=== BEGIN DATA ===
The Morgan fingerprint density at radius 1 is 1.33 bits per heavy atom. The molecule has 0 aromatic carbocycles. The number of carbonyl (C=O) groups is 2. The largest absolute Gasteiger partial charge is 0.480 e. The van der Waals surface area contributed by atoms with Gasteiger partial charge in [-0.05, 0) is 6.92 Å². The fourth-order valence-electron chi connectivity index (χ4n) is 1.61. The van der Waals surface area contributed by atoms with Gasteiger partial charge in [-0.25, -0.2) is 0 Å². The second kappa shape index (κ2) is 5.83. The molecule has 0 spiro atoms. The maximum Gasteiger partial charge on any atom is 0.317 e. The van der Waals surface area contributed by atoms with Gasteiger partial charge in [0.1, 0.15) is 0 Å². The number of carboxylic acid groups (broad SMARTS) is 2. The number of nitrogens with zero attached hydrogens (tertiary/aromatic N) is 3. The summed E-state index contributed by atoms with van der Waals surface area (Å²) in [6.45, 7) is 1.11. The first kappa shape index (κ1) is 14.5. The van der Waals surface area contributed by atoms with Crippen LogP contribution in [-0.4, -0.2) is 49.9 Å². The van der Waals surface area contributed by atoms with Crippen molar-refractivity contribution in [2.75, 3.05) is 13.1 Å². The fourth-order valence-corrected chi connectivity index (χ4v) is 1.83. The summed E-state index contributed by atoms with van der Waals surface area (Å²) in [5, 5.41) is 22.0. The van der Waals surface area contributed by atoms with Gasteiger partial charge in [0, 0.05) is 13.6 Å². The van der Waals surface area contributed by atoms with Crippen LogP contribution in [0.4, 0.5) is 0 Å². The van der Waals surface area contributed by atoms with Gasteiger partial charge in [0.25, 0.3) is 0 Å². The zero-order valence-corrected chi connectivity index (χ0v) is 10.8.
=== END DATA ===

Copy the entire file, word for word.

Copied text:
The Morgan fingerprint density at radius 1 is 1.33 bits per heavy atom. The molecule has 0 aromatic carbocycles. The number of carbonyl (C=O) groups is 2. The largest absolute Gasteiger partial charge is 0.480 e. The van der Waals surface area contributed by atoms with Gasteiger partial charge in [-0.05, 0) is 6.92 Å². The fourth-order valence-electron chi connectivity index (χ4n) is 1.61. The van der Waals surface area contributed by atoms with Gasteiger partial charge in [-0.25, -0.2) is 0 Å². The second kappa shape index (κ2) is 5.83. The molecule has 0 spiro atoms. The maximum Gasteiger partial charge on any atom is 0.317 e. The van der Waals surface area contributed by atoms with Gasteiger partial charge in [0.1, 0.15) is 0 Å². The number of carboxylic acid groups (broad SMARTS) is 2. The number of nitrogens with zero attached hydrogens (tertiary/aromatic N) is 3. The summed E-state index contributed by atoms with van der Waals surface area (Å²) in [6.45, 7) is 1.11. The first kappa shape index (κ1) is 14.5. The van der Waals surface area contributed by atoms with Crippen LogP contribution in [-0.4, -0.2) is 49.9 Å². The van der Waals surface area contributed by atoms with Crippen molar-refractivity contribution in [2.75, 3.05) is 13.1 Å². The fourth-order valence-corrected chi connectivity index (χ4v) is 1.83. The summed E-state index contributed by atoms with van der Waals surface area (Å²) in [5, 5.41) is 22.0. The van der Waals surface area contributed by atoms with Gasteiger partial charge in [0, 0.05) is 13.6 Å². The van der Waals surface area contributed by atoms with Crippen LogP contribution in [0.4, 0.5) is 0 Å². The van der Waals surface area contributed by atoms with Gasteiger partial charge in [0.25, 0.3) is 0 Å². The zero-order valence-corrected chi connectivity index (χ0v) is 10.8.